Anyone who’s been on a Zoom meeting or two (or 200) over the past year and a half knows that there’s been a new normal when it comes to business communications. Gone for the most part are dial-in phone conferences, which already seem as retro as a fax machine or CD player. It’s a testament to just how quickly we can embrace new technologies, even if those technologies have actually been around for a while.
Such is the case with telemedicine. The nuts and bolts of being able to connect online with your physician or psychologist have been in place for at least the last quarter century, but it took a pandemic to speed broad acceptance of telehealth across practice areas – from primary care and dermatology to mental health services and dentistry. A recent survey sponsored by the Virginia Community Healthcare Association estimates that an astounding 95% of health centers in the country adopted some form of telemedicine in 2020. Among patients, another study found patient use of telehealth services in 2020 was up 3,000%.
In Virginia, the nonprofit organization charged with helping promote telehealth in the commonwealth was founded some 15 years ago, but recently the Virginia Telehealth Network is witnessing a boom among health care providers who are turning to telemedicine as a safe, convenient and efficient option for connecting with their patients.
“The acceleration in the adoption of telehealth since early 2020 has been remarkable,” said Mara Servaites, VTN’s executive director, who acknowledges the role the pandemic in causing the spike. “Providers recognized early on that telehealth was a way to deliver services remotely, and they recognized quickly that not only was the technology easy to implement but that patients really liked it.”
State policymakers also helped facilitate high adoption rates. Legislation that put payments and reimbursements for telehealth services on a par with in-person visits eliminated what had been disincentives to using telemedicine. Other changes were implemented as well.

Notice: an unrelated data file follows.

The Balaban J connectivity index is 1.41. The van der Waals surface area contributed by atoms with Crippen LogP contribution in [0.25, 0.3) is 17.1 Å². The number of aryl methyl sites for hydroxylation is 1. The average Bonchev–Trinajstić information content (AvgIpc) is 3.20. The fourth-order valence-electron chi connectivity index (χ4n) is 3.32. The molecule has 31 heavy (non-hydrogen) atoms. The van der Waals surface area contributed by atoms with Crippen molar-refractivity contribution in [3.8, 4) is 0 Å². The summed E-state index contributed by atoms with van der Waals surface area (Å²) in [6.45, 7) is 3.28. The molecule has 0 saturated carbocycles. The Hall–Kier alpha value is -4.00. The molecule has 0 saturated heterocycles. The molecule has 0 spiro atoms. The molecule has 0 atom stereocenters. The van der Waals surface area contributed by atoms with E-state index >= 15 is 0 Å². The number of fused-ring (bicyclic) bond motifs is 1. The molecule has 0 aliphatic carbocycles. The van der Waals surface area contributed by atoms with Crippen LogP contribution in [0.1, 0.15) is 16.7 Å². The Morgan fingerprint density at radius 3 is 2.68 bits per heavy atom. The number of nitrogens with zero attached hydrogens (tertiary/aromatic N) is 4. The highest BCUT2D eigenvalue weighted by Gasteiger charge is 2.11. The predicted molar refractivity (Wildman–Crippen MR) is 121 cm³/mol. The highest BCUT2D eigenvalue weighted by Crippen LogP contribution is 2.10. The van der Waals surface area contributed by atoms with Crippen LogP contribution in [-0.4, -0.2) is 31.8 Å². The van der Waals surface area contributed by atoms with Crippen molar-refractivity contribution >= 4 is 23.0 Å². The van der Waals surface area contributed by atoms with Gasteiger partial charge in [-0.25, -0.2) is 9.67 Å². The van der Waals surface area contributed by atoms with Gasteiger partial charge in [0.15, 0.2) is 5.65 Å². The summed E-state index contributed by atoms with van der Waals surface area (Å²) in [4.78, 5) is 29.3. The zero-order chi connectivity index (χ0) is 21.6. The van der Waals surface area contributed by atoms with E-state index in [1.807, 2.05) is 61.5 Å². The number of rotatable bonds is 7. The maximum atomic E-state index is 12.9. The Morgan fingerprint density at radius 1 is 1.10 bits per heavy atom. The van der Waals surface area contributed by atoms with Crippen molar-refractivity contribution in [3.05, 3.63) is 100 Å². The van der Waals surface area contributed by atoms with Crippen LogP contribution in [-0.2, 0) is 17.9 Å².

One area that holds particular promise through greater adoption of telehealth is the potential to increase access to health services in remote areas and among underserved populations.
“Some of the barriers to care are the same in telehealth as in traditional care – the lack of health insurance, limits on broadband access, language and literacy challenges – but telehealth can introduce new solutions to these issues,” Servaites said.
Toward that end, Servaites says that VTN has put a priority on health care equity, especially as it relates to older Americans (and digital literacy among them), minority and poor populations, people with disabilities and those living in rural areas. For example, while 97% of Americans who live in urban areas have access to the internet, just two in three of those living in rural areas do. Hispanics are 42% less likely to have access to broadband with African Americans 51% less likely.
VTN is part of the Telehealth Equity Coalition, a national effort to address the current inequities as it relates to access to health care.
“If telehealth holds the promise of improving access to care, that has to start with increasing access to and comfortability with broadband internet,” Servaites said. “It’s a critical next step.”
For more information on the Virginia Telehealth Network and its Equity in Telehealth campaign, visit www.ehealthvirginia.org.